In April 2021, Leicester City Council and Santander launched an e-bike rental project called ‘Santander Cycles Leicester’. In April this year the council put out a press release which included some general figures on how many people had used the scheme in a year.
Since the lifting of lockdown restrictions in April last year, the e-bike share scheme has already been used by more than 20,000 people, with 50,000 trips made on the electric bikes.
I was wondering if the council held a breakdown of journeys per month, to show how the scheme was growing. I sent an FOI request, and got a response.
The number of journeys are not collated and available on a month by month basis.
Surprisingly, they don’t have monthly stats. The FOI team did give overall figures from the beginning of the scheme to 26 June 2022. I asked for data ranging from May 2021 to May 2022, but ‘figures to date’ probably goes back to the specific date the scheme became publicly available - April 14, 2021.
There are (at time of writing) 675 bicycles present on the network.1
It wouldn’t be accurate to count back how often each bicycle has been used on average since the launch, because the vehicle fleet has grown in a year, and usage isn’t distributed evenly across the city. If the purpose was just to get people cycling, then almost 60,000 journeys is impressive enough. It can be counted as a significant reduction in traffic, as those journeys potentially could have been taken by car.
Santander Cycles Leicester allow you to take out a yearly membership of £60 (or a monthly membership of £12) which discounts individual journeys from £1.20 to 60p. This is a pricing structure which rewards regular use.
If you bought a yearly membership and took an e-bike to and from work every day, 5 days a week, for a year, you would end up paying £372 in total. Writing in the Leicester Mercury, Hannah Richardson made the same calculation. The problem with that use case and pricing structure is the alternative to just buy a bicycle. You can get a decent second-hand bicycle for £150-200, or a brand new one for £450. It’s also a significant advantage that once you’ve bought a bicycle, you can keep it and use it whenever you want,2 for free.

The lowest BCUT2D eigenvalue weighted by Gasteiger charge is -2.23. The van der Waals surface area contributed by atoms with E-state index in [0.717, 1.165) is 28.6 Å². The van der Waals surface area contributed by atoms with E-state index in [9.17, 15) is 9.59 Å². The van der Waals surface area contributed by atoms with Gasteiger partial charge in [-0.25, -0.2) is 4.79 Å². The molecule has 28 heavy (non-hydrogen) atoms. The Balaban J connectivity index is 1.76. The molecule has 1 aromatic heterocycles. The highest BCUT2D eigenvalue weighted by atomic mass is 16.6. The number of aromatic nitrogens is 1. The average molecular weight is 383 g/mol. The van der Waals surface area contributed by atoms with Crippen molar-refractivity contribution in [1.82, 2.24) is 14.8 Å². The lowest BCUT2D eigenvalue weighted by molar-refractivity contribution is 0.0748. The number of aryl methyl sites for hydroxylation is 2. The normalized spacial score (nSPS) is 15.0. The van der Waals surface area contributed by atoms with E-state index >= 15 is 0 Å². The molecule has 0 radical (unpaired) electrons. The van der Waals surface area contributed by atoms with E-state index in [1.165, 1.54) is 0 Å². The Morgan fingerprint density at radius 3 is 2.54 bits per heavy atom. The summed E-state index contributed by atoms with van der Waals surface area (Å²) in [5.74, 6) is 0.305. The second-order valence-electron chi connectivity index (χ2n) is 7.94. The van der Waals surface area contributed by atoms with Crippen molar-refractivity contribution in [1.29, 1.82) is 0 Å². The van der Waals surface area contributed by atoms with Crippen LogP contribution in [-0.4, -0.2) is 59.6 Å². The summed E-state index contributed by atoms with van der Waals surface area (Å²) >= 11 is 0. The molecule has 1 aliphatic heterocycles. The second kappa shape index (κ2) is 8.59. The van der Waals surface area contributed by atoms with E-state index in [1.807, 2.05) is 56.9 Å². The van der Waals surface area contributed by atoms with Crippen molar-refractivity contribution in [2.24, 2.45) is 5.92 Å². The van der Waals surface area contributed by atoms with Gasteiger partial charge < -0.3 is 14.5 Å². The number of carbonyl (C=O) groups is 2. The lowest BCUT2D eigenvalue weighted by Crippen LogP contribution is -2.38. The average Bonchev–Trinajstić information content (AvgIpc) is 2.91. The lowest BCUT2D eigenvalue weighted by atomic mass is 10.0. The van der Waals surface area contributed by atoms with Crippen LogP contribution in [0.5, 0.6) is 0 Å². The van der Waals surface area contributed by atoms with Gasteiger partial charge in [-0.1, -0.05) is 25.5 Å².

Despite the pricing structure encouraging regular use, the council’s figures show the bikes are mainly being used for occasional journeys. With 24,702 people registered that makes on average 2-3 journeys per person. Although, I don’t know how that’s distributed.
The scheme is described as:
A £600,000 project funded by Leicester City Council through the Transforming Cities Fund, following the council’s successful bid to the Department for Transport. It is sponsored by Santander UK, with investment from operator Ride On and their delivery partner Enzen Global.
Funded by the city council, with money from the DfT, sponsored by Santander, with investment from Ride On, who are a subsidiary of Enzen Group. Is the cycle rental scheme intended to run as a profitable business? The financial/organisational setup is not at all clear.
The state of bicycle rental platforms in 2022
Four years ago, I made a series of observations:
- There are too many competing platforms, they are unable to fight the tendency towards monopoly tendency, and will eventually converge.
- The enormous scale of bicycle production in China lends itself to a handful of models which will dominate the market.
- People are increasingly choosing to rent bicycles instead of buying them.
- The bicyle market in Britain will soon become overwhelmed with the huge quantity of rental bicycles arriving from China.
- Because of this, the viability of small bicycle shops is under threat.
- Bikes are becoming disposable.
- The quantity of badly-parked rental bikes makes bicycle parking a problem in a way it wasn’t before.
In 2022 the future of ubiquitous bicycle rental hasn’t happened; most of the previous operators have wound up their British operations. It’s been a while since the last time I saw a bicycle from oBike, Lime, Mobike, Ofo, Pony, Jump, Urbo, or Yobike in any major city. A lot of companies tried to make this model work and found it impossible. Another scheme I’m familiar with, Oxonbike, had a difficult history - launched in Oxford in 2013, failed within several months, re-launched in 2014, failed again in 2018, re-launched again in 2019 as a ‘social bike marketplace’ startup with some relation to the university.
In Manchester, Mobike was replaced by a municipally-owned ‘bee bikes’ scheme.
I was wrong, the rental bicycle sector did not expand, it collapsed.
So here are some more observations to review in another four years.
- The second wave of bicycle rental initiatives are local, led by municipal governments, and built around docking stations.
- Bicycle owners and their associated infrastructure of bicycle shops have not been replaced by rental apps.
- E-bikes are increasingly fashionable, and are beginning to compete with mopeds as the vehicle of choice for delivery drivers.
- The petrol shortage in 2021 and subsequent fuel crises in 2022 haven’t caused a major shift to active and sustainable transport, but maybe the effects are yet to be seen.